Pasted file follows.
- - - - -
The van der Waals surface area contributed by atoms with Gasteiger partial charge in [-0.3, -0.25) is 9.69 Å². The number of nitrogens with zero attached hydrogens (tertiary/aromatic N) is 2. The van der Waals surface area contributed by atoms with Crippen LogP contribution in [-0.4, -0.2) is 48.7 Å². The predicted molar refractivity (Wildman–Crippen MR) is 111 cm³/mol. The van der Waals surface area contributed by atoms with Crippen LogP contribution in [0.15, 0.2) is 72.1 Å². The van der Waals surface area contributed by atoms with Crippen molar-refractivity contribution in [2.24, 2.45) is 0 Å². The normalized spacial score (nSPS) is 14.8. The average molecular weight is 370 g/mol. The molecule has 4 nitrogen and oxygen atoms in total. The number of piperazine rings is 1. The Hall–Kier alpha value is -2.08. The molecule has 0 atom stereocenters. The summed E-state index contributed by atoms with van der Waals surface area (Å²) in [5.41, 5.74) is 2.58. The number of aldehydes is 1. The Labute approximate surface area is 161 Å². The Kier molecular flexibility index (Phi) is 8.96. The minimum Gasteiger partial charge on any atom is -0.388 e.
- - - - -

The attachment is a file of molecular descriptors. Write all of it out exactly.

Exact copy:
The van der Waals surface area contributed by atoms with Gasteiger partial charge in [-0.3, -0.25) is 9.69 Å². The number of nitrogens with zero attached hydrogens (tertiary/aromatic N) is 2. The van der Waals surface area contributed by atoms with Crippen LogP contribution in [-0.4, -0.2) is 48.7 Å². The predicted molar refractivity (Wildman–Crippen MR) is 111 cm³/mol. The van der Waals surface area contributed by atoms with Crippen LogP contribution in [0.15, 0.2) is 72.1 Å². The van der Waals surface area contributed by atoms with Crippen molar-refractivity contribution in [2.24, 2.45) is 0 Å². The normalized spacial score (nSPS) is 14.8. The average molecular weight is 370 g/mol. The molecule has 4 nitrogen and oxygen atoms in total. The number of piperazine rings is 1. The Hall–Kier alpha value is -2.08. The molecule has 0 atom stereocenters. The summed E-state index contributed by atoms with van der Waals surface area (Å²) in [5.41, 5.74) is 2.58. The number of aldehydes is 1. The Labute approximate surface area is 161 Å². The Kier molecular flexibility index (Phi) is 8.96. The minimum Gasteiger partial charge on any atom is -0.388 e.